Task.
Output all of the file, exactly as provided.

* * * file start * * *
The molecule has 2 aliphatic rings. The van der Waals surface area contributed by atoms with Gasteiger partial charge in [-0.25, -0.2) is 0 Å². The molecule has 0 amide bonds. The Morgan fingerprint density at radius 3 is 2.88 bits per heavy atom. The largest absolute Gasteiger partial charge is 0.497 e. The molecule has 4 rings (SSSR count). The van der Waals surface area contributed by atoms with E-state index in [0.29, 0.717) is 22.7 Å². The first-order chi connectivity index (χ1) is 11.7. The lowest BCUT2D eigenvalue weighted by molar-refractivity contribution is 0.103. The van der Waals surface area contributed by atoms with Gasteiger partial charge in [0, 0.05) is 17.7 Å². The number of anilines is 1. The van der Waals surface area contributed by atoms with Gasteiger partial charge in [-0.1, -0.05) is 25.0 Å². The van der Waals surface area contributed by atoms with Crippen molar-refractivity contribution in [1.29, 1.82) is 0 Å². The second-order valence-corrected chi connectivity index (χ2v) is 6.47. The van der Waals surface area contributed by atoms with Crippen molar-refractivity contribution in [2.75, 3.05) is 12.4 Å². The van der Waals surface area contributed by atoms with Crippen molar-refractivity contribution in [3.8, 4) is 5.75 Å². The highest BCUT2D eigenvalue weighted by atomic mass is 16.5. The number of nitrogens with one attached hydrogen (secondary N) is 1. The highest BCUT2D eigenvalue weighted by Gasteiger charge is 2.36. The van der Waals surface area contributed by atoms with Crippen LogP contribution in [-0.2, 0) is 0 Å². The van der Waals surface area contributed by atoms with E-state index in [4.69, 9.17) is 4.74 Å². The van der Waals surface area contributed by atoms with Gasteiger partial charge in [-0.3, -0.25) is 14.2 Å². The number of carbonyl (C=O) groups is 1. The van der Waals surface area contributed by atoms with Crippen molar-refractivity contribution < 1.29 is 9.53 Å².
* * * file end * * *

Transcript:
The molecule has 2 aliphatic rings. The van der Waals surface area contributed by atoms with Gasteiger partial charge in [-0.25, -0.2) is 0 Å². The molecule has 0 amide bonds. The Morgan fingerprint density at radius 3 is 2.88 bits per heavy atom. The largest absolute Gasteiger partial charge is 0.497 e. The molecule has 4 rings (SSSR count). The van der Waals surface area contributed by atoms with E-state index in [0.29, 0.717) is 22.7 Å². The first-order chi connectivity index (χ1) is 11.7. The lowest BCUT2D eigenvalue weighted by molar-refractivity contribution is 0.103. The van der Waals surface area contributed by atoms with Gasteiger partial charge in [0, 0.05) is 17.7 Å². The number of anilines is 1. The van der Waals surface area contributed by atoms with Gasteiger partial charge in [-0.1, -0.05) is 25.0 Å². The van der Waals surface area contributed by atoms with Crippen molar-refractivity contribution in [1.29, 1.82) is 0 Å². The second-order valence-corrected chi connectivity index (χ2v) is 6.47. The van der Waals surface area contributed by atoms with Crippen molar-refractivity contribution in [2.75, 3.05) is 12.4 Å². The van der Waals surface area contributed by atoms with Crippen molar-refractivity contribution in [3.8, 4) is 5.75 Å². The highest BCUT2D eigenvalue weighted by atomic mass is 16.5. The number of nitrogens with one attached hydrogen (secondary N) is 1. The highest BCUT2D eigenvalue weighted by Gasteiger charge is 2.36. The van der Waals surface area contributed by atoms with Crippen LogP contribution in [-0.2, 0) is 0 Å². The van der Waals surface area contributed by atoms with E-state index in [4.69, 9.17) is 4.74 Å². The van der Waals surface area contributed by atoms with Gasteiger partial charge in [-0.3, -0.25) is 14.2 Å². The number of carbonyl (C=O) groups is 1. The van der Waals surface area contributed by atoms with Crippen molar-refractivity contribution < 1.29 is 9.53 Å².